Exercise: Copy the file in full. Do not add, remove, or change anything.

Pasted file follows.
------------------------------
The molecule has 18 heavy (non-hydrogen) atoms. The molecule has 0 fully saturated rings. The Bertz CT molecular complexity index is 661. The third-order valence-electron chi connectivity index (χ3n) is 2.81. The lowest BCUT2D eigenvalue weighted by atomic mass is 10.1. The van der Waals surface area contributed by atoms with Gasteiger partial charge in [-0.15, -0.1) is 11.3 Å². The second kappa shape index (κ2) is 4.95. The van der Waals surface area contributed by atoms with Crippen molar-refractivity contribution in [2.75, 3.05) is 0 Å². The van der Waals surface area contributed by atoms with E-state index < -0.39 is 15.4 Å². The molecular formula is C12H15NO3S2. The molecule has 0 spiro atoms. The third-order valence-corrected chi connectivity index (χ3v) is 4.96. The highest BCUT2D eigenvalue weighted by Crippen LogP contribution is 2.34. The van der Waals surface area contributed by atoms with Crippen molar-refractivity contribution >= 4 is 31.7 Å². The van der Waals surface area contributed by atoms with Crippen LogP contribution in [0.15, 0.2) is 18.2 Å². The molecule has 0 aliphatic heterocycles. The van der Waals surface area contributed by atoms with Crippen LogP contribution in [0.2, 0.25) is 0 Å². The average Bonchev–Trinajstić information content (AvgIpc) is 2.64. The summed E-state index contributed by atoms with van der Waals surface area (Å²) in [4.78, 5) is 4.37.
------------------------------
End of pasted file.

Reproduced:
The molecule has 18 heavy (non-hydrogen) atoms. The molecule has 0 fully saturated rings. The Bertz CT molecular complexity index is 661. The third-order valence-electron chi connectivity index (χ3n) is 2.81. The lowest BCUT2D eigenvalue weighted by atomic mass is 10.1. The van der Waals surface area contributed by atoms with Gasteiger partial charge in [-0.15, -0.1) is 11.3 Å². The second kappa shape index (κ2) is 4.95. The van der Waals surface area contributed by atoms with Crippen molar-refractivity contribution in [2.75, 3.05) is 0 Å². The van der Waals surface area contributed by atoms with E-state index < -0.39 is 15.4 Å². The molecular formula is C12H15NO3S2. The molecule has 0 spiro atoms. The third-order valence-corrected chi connectivity index (χ3v) is 4.96. The highest BCUT2D eigenvalue weighted by Crippen LogP contribution is 2.34. The van der Waals surface area contributed by atoms with Crippen molar-refractivity contribution >= 4 is 31.7 Å². The van der Waals surface area contributed by atoms with Crippen LogP contribution in [0.15, 0.2) is 18.2 Å². The molecule has 0 aliphatic heterocycles. The van der Waals surface area contributed by atoms with Crippen LogP contribution in [0.2, 0.25) is 0 Å². The average Bonchev–Trinajstić information content (AvgIpc) is 2.64. The summed E-state index contributed by atoms with van der Waals surface area (Å²) in [4.78, 5) is 4.37.